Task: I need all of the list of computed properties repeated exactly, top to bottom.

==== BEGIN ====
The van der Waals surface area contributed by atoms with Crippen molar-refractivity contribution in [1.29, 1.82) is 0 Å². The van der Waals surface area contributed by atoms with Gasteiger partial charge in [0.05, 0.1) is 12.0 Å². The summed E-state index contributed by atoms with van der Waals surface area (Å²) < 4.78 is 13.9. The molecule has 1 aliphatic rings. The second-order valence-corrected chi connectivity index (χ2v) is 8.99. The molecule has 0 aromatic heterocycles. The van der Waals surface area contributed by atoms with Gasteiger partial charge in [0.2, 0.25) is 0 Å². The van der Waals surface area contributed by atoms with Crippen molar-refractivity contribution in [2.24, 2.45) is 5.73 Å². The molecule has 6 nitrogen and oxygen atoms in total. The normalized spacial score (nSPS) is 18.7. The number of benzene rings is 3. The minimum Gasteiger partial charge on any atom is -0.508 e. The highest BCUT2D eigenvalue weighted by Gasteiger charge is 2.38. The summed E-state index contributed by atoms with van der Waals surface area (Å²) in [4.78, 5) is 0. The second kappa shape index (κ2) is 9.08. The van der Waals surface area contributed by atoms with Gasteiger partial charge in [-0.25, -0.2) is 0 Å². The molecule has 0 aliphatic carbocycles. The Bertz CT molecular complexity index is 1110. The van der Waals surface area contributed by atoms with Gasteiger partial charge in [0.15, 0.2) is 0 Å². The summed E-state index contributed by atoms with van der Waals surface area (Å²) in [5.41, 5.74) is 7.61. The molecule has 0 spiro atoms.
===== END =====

The van der Waals surface area contributed by atoms with Crippen molar-refractivity contribution in [1.29, 1.82) is 0 Å². The van der Waals surface area contributed by atoms with Gasteiger partial charge in [0.05, 0.1) is 12.0 Å². The summed E-state index contributed by atoms with van der Waals surface area (Å²) < 4.78 is 13.9. The molecule has 1 aliphatic rings. The second-order valence-corrected chi connectivity index (χ2v) is 8.99. The molecule has 0 aromatic heterocycles. The van der Waals surface area contributed by atoms with Gasteiger partial charge in [0.2, 0.25) is 0 Å². The van der Waals surface area contributed by atoms with Crippen molar-refractivity contribution in [2.24, 2.45) is 5.73 Å². The molecule has 6 nitrogen and oxygen atoms in total. The normalized spacial score (nSPS) is 18.7. The number of benzene rings is 3. The minimum Gasteiger partial charge on any atom is -0.508 e. The highest BCUT2D eigenvalue weighted by Gasteiger charge is 2.38. The summed E-state index contributed by atoms with van der Waals surface area (Å²) in [4.78, 5) is 0. The second kappa shape index (κ2) is 9.08. The van der Waals surface area contributed by atoms with Gasteiger partial charge in [-0.25, -0.2) is 0 Å². The molecule has 0 aliphatic carbocycles. The Bertz CT molecular complexity index is 1110. The van der Waals surface area contributed by atoms with Gasteiger partial charge in [0.15, 0.2) is 0 Å². The summed E-state index contributed by atoms with van der Waals surface area (Å²) in [5.41, 5.74) is 7.61. The molecule has 0 spiro atoms.